Navigating the Return to School: Supporting Reluctant Children in a New School and a New Setting

Navigating the Return to School: Supporting Reluctant Children in a New School and a New Setting by Ms Agnes

As the doors of schools reopen and the back-to-school season approaches, parents from diverse backgrounds are faced with the challenge of helping their children transition back to the classroom, especially if they are feeling reluctant.

Whether your family is new to Nadeen School – (and in some ways all of our families are new to Nadeen this year) or returning after the summer break, there are effective strategies that you can employ to ease this transition and create a positive environment for your children’s return to school.

1. Open Communication:
Research from international education organizations, such as the Council of International Schools (CIS), emphasizes the importance of open communication. Engage your child in conversations about their concerns, addressing social, emotional, cultural and academic adjustments unique to this school setting. Reassure them that they will be welcomed into a safe stimulating and professional school environment.

2. Gradual Adjustment:
The British Educational Research Association (BERA) highlights the value of gradual adjustment in adapting to a new school environment. Incremental changes in routines and schedules can help children adapt more smoothly to a new school environment.

3. Familiarize with the Environment:
According to the International Baccalaureate (IB) organization, visiting the school campus before the academic year begins can be particularly beneficial for families entering this unique educational context. Familiarity with the campus, curricula, and cultural diversity can alleviate feelings of uncertainty.

4. Set Realistic Expectations:
It is good practice to set realistic expectations for children’s experiences. Acknowledge the fantastic opportunities and perhaps challenges of a ‘new school’ setting, fostering a sense of adaptability and growth mindset. Discuss any concerns with your child and always encourage to share concerns both at home and in school.

5. Establish a Routine:
The UK National Society for the Prevention of Cruelty to Children (NSPCC) advises establishing a consistent routine, balancing academic, cultural, and personal activities can provide a sense of stability and familiarity. Also consider cultural nuances and family traditions which can be at the heart of many schools.

6. Encourage Peer Connections:
The International Schools Association (ISA) highlights the importance of encouraging connections with peers when returning to school following a break or indeed to a new school setting as we are this academic year. Facilitate interactions through school events, extra curricular activities, trips or cultural exchange programs to promote a sense of belonging.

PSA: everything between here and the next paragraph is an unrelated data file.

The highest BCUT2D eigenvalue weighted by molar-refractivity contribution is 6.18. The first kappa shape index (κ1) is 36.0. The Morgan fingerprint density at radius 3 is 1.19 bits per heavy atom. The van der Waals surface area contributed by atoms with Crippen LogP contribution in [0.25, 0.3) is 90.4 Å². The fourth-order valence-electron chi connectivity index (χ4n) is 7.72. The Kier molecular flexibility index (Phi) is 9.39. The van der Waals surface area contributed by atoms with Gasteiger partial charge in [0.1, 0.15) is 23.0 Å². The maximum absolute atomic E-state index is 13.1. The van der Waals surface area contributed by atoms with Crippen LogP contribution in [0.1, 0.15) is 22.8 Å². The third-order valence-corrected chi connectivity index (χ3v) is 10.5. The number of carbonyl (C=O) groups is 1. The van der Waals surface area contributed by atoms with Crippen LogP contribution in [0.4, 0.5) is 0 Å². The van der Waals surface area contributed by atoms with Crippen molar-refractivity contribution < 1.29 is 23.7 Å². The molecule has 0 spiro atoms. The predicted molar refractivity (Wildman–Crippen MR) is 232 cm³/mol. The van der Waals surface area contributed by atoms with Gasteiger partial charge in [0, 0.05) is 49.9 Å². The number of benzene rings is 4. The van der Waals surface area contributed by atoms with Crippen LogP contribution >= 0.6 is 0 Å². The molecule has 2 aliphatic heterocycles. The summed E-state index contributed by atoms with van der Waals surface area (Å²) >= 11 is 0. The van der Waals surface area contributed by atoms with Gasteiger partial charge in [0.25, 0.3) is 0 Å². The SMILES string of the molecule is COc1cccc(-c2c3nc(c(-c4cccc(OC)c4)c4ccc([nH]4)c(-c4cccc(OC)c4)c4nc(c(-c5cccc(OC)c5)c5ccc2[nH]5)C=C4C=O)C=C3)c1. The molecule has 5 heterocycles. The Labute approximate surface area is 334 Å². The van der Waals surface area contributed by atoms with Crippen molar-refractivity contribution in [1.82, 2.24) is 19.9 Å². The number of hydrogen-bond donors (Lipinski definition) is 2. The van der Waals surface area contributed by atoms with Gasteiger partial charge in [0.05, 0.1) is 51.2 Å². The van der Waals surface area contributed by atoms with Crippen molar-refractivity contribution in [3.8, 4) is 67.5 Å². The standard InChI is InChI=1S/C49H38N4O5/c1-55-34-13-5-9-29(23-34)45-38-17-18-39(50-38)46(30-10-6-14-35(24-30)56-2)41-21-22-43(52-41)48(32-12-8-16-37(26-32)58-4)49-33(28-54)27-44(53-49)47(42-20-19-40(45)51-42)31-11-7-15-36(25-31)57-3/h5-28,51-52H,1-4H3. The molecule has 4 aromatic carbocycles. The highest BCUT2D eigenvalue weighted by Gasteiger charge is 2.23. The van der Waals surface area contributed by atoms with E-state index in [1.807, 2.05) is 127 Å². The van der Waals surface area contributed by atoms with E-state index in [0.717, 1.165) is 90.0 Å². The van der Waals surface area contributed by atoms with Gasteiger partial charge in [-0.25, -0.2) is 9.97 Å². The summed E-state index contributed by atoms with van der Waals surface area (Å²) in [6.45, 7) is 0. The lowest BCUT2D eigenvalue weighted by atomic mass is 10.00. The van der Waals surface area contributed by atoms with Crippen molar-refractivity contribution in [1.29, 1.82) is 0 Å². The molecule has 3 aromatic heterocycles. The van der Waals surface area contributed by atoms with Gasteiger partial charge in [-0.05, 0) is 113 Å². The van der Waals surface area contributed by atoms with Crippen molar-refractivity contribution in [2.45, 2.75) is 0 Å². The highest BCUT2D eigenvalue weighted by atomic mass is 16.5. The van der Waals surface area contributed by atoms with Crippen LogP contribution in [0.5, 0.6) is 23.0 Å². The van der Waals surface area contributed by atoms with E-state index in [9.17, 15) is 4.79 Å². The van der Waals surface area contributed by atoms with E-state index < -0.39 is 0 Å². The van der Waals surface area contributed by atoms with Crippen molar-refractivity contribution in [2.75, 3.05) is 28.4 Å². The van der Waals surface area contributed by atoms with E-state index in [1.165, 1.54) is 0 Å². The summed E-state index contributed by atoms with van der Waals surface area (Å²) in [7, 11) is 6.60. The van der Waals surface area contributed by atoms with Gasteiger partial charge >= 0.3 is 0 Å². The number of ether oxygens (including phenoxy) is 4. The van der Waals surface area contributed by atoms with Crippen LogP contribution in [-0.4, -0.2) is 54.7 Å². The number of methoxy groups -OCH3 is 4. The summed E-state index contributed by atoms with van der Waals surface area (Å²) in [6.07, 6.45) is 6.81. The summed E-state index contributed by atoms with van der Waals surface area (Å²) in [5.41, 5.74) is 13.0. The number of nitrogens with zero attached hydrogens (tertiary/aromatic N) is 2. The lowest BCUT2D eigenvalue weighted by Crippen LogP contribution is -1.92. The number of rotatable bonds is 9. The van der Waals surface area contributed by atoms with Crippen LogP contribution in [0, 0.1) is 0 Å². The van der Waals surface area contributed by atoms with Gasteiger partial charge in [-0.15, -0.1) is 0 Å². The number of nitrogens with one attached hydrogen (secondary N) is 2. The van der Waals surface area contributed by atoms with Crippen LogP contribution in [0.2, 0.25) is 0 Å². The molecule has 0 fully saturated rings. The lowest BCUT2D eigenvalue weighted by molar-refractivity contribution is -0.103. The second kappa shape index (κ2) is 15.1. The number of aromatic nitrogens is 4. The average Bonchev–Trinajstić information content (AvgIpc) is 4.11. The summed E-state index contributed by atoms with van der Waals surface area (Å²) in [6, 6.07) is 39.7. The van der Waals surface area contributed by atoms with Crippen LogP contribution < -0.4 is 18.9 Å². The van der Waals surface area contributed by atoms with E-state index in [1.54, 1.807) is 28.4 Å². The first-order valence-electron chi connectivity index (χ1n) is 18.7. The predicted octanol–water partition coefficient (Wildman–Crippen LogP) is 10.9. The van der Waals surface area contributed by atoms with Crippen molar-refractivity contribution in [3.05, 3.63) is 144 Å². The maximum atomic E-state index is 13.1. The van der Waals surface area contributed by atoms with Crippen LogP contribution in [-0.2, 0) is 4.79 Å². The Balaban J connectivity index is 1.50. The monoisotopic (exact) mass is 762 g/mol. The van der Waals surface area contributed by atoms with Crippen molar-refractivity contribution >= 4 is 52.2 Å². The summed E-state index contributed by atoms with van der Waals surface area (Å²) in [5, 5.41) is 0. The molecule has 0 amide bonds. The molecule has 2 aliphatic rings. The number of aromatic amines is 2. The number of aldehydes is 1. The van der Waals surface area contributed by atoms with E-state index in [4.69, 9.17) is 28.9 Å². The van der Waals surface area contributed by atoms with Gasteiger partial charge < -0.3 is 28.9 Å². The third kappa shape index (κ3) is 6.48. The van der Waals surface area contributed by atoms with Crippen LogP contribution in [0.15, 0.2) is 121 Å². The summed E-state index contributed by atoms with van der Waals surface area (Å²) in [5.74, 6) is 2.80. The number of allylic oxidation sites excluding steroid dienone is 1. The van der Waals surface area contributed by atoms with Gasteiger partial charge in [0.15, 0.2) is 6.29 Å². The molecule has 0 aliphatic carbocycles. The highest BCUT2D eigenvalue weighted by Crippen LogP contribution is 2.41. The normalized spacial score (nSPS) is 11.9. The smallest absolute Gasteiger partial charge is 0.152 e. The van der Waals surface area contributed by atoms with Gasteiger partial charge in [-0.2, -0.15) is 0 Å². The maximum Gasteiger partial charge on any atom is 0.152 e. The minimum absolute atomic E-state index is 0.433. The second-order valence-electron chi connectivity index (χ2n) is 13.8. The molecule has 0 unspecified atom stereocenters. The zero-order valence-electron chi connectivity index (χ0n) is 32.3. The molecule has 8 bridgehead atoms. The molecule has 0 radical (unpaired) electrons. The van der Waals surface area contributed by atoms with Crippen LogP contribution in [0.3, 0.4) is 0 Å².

7. Celebrate Achievements:
Building on the principles of the Cambridge Assessment International Education, we celebrate achievements across academic and cultural domains. Positive reinforcement and recognition can enhance children’s self-esteem and motivation.

8. Offer Choices:
The British Council, a global organization promoting British education, underscores the significance of offering choices within the school context. Involving children in decisions about extracurricular activities, language preferences, and cultural exploration can empower them and enhance their sense of ownership.




With insights from international British education organizations and expert guidance, parents can effectively support their children’s transition to an international British school. By fostering open communication, gradual adjustment, and a culturally sensitive approach, parents can help create a nurturing environment that eases the transition and enhances their children’s global educational experience.

We very much look forward to welcoming all our families to our new school campus here in Dilmunia.




1. Council of International Schools (CIS). (2022). Supporting students in transition. Retrieved from

2. British Educational Research Association (BERA). (2020). Transitions between educational settings. Retrieved from

3. International Baccalaureate (IB). (2021). Starting at an IB World School. Retrieved from

4. Association of International Schools (AIS). (n.d.). Transitioning to a new school. Retrieved from

5. UK National Society for the Prevention of Cruelty to Children (NSPCC). (n.d.). Back to school: Preparing your child. Retrieved from

6. International Schools Association (ISA). (n.d.). International schools and student well-being. Retrieved from

7. Cambridge Assessment International Education. (n.d.). Support for learners. Retrieved from

8. British Council. (n.d.). British Council and the UK education experience. Retrieved from